Our College Hymn

Posted On April 24, 2024

Written by Dr. Stephen Nichols, president and professor of apologetics

The doctrine of imputation is essential to the Christian faith because it gets to the heart of the orthodox understanding of justification by faith alone, which is essential to the gospel. This doctrine was one of the major rallying cries of Dr. R.C. Sproul over his fifty-plus years of faithful ministry. So, it should come as no surprise to us that Dr. Sproul, our first president, wrote a hymn on imputation and that it would serve as RBC’s college hymn, “Clothed in Righteousness”:

Fallen race in Eden fair
Exposed and full of shame
Fled we naked from Thy sight
Far from Thy holy Name

Clothe us in Your righteousness
Hide filthy rags of sin
Dress us in Your perfect garb
Both outside and within

Sent from the garden to the east
Outside of Eden’s gate,
Banished there from Thy pure light
Were Adam and his mate


Scarlet souls are now like snow
By Thy atoning grace
Crimson hearts become like wool
For Adam’s fallen race


No work of ours is good enough
For evil to atone
Your merit, Lord, is all we have
It saves and it alone


The word imputation does not actually appear in the hymn. What rhymes with imputation, after all? Instead, the hymn uses vivid imagery to capture the contours and texture of the word. There is a simplicity to the hymn that belies the complexity of its main subject. The four stanzas and simple refrain start with the fall and the imputation of Adam’s sin to the human race and then move effortlessly to the atonement and imputation of Christ’s righteousness. Our condition in Adam has left us naked, ashamed, “East of Eden,” and sent out from the presence of God. The work of Christ makes scarlet souls like the pure white snow, and by Christ’s work alone “crimson hearts become like wool.”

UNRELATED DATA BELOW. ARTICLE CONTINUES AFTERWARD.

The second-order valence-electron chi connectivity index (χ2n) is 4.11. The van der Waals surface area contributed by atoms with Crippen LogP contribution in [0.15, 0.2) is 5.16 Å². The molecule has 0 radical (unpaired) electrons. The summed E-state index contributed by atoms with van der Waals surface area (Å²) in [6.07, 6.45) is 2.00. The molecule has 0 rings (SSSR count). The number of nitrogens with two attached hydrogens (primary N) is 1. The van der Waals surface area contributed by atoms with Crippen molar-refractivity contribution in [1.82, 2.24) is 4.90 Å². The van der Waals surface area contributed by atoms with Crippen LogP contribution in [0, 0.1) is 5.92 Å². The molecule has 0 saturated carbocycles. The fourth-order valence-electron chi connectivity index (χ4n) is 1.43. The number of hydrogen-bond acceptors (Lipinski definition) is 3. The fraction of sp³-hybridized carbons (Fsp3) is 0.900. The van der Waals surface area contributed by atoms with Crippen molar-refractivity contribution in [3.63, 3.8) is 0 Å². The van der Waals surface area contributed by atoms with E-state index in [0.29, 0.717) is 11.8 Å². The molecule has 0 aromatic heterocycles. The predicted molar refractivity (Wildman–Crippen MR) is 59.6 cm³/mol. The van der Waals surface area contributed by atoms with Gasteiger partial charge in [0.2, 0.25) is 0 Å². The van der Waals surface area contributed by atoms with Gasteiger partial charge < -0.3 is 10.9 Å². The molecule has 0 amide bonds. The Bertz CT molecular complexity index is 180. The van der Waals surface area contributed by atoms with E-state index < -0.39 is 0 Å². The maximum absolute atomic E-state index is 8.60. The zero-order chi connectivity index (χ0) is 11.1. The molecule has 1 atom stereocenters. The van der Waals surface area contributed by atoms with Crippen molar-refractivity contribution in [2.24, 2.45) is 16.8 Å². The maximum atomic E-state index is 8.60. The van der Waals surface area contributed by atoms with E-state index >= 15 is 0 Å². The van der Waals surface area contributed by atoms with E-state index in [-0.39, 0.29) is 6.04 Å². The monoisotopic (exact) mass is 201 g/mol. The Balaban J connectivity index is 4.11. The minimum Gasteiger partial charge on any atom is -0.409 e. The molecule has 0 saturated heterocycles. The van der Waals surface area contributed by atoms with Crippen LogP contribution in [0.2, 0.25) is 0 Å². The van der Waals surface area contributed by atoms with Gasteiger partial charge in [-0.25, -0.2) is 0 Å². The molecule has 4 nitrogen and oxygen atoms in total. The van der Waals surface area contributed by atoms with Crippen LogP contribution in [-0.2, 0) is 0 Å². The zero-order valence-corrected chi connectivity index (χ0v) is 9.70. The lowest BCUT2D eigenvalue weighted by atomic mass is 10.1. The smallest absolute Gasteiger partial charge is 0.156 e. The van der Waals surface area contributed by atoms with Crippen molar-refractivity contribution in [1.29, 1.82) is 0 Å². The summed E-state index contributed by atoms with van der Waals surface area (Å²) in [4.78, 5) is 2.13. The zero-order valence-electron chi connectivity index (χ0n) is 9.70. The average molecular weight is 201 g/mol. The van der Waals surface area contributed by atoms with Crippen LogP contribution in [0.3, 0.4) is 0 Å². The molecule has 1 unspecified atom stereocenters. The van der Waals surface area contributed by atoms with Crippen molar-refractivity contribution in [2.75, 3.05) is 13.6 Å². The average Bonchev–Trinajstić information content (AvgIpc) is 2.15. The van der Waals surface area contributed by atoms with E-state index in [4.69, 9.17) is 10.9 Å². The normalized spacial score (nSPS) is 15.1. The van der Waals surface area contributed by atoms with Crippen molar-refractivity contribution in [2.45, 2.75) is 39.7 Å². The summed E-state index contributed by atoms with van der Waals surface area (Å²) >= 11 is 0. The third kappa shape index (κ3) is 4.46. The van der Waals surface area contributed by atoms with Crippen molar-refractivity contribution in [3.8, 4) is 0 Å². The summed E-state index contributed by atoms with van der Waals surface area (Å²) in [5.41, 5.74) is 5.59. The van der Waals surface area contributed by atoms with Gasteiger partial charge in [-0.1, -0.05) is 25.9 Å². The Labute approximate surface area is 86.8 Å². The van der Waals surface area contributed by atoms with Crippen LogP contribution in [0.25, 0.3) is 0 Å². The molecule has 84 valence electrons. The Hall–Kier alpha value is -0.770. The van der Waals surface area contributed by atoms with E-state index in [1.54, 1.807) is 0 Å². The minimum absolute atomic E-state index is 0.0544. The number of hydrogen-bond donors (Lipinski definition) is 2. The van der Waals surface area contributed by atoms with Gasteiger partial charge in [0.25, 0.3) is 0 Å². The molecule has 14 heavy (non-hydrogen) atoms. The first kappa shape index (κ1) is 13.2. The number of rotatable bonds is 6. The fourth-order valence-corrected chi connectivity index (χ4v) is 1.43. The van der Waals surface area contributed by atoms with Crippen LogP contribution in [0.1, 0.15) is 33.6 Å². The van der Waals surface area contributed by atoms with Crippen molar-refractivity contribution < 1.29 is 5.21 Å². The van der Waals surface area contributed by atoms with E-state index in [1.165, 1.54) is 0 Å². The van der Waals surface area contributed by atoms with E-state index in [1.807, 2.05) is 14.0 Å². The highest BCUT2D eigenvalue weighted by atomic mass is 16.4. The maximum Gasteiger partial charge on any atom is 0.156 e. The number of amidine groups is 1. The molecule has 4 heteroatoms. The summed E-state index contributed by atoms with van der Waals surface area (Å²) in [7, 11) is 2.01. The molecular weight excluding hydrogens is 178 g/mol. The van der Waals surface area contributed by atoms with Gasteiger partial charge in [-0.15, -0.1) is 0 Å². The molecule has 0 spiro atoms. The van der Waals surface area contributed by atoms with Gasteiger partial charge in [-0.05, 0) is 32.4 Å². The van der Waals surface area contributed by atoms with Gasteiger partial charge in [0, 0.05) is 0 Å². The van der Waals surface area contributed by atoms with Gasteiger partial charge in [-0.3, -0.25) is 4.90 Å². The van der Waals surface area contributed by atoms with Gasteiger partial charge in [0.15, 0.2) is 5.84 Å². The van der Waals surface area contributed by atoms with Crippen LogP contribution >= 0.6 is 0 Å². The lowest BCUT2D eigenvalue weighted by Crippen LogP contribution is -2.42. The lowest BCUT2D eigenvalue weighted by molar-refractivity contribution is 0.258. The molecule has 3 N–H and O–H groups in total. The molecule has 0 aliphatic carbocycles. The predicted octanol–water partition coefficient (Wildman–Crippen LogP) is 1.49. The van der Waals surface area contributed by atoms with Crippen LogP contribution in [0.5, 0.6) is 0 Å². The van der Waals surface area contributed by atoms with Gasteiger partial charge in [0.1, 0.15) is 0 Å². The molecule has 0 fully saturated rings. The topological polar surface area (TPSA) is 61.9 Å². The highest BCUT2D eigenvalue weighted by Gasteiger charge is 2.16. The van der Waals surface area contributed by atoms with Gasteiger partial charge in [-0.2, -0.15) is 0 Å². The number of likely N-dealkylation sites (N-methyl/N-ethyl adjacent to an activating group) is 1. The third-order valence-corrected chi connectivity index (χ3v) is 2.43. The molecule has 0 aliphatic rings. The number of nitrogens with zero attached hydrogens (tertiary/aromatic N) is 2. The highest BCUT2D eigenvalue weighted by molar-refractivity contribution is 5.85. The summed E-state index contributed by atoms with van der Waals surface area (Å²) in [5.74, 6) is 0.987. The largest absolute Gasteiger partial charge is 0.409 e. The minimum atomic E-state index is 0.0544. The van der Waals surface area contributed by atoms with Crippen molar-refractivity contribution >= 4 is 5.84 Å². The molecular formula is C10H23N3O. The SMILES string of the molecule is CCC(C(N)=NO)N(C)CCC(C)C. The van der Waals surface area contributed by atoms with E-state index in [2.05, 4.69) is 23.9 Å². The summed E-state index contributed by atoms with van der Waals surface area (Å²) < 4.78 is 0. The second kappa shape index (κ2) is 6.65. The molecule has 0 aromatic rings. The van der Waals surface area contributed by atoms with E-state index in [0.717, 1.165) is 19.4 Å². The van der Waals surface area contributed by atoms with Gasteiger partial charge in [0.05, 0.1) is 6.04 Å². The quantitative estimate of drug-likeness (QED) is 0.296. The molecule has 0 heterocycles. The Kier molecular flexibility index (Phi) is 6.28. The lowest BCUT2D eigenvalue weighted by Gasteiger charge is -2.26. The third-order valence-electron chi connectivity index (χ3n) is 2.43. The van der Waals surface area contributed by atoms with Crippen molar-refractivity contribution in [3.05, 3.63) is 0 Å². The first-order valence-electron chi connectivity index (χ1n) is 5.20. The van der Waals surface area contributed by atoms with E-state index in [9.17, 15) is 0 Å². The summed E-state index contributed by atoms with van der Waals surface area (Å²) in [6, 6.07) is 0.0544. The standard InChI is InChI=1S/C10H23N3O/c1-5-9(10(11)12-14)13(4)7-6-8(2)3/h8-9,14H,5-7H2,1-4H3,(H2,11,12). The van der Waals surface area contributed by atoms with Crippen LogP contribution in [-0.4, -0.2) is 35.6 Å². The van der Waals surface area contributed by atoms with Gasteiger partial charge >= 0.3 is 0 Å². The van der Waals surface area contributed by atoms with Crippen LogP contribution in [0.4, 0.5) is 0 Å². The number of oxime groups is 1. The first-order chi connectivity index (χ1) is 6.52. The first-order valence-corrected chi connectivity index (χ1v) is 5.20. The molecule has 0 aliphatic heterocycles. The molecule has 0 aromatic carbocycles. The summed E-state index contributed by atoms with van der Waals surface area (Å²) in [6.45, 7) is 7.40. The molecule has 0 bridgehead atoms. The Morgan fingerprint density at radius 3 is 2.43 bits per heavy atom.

We recently found the original handwritten manuscript of the hymn. R.C. wrote it out in one sitting, nearly perfectly. The first stanza would later be edited, but only minor edits were made on the final three stanzas and the refrain. One edit in the first line of the refrain is worth mentioning. R.C. originally wrote, “Clothe us in your righteousness, hide our blemished souls.” He then struck those final three words, substituting in “filthy rags of sin.” The phrase “blemished souls” conveys the truth sufficiently enough, but not with the concreteness and simplicity of “filthy rags of sin.” And, of course, a sola had to make it into the college hymn. The final line of the final stanza crescendos that Christ’s merit “saves and it alone.” There’s that singular essential truth of the gospel coming at the end of the hymn, like an exclamation point.

While R.C. wrote out the hymn on his typical yellow notebook paper, he didn’t write the title. That was added to this manuscript later by his wife, Vesta. I remember watching R.C. sing from the platform of Saint Andrew’s Chapel or from various conference platforms. As he sang, he always carefully watched Vesta. He loved to see her so joyfully singing along. They were always a team, to which this manuscript fittingly attests.

“Clothed in Righteousness” has become a favorite for all of us here at RBC, and we all enjoy our tradition of singing it to begin chapel every week and at our convocation and commencement ceremonies. It reminds us of the beauty and simplicity of the essential doctrine of our Reformed faith. It reminds us of the great exchange of our filthy rags for Christ’s righteous robe. It reminds us that His atoning grace is all we have and all we need. So we praise His holy name.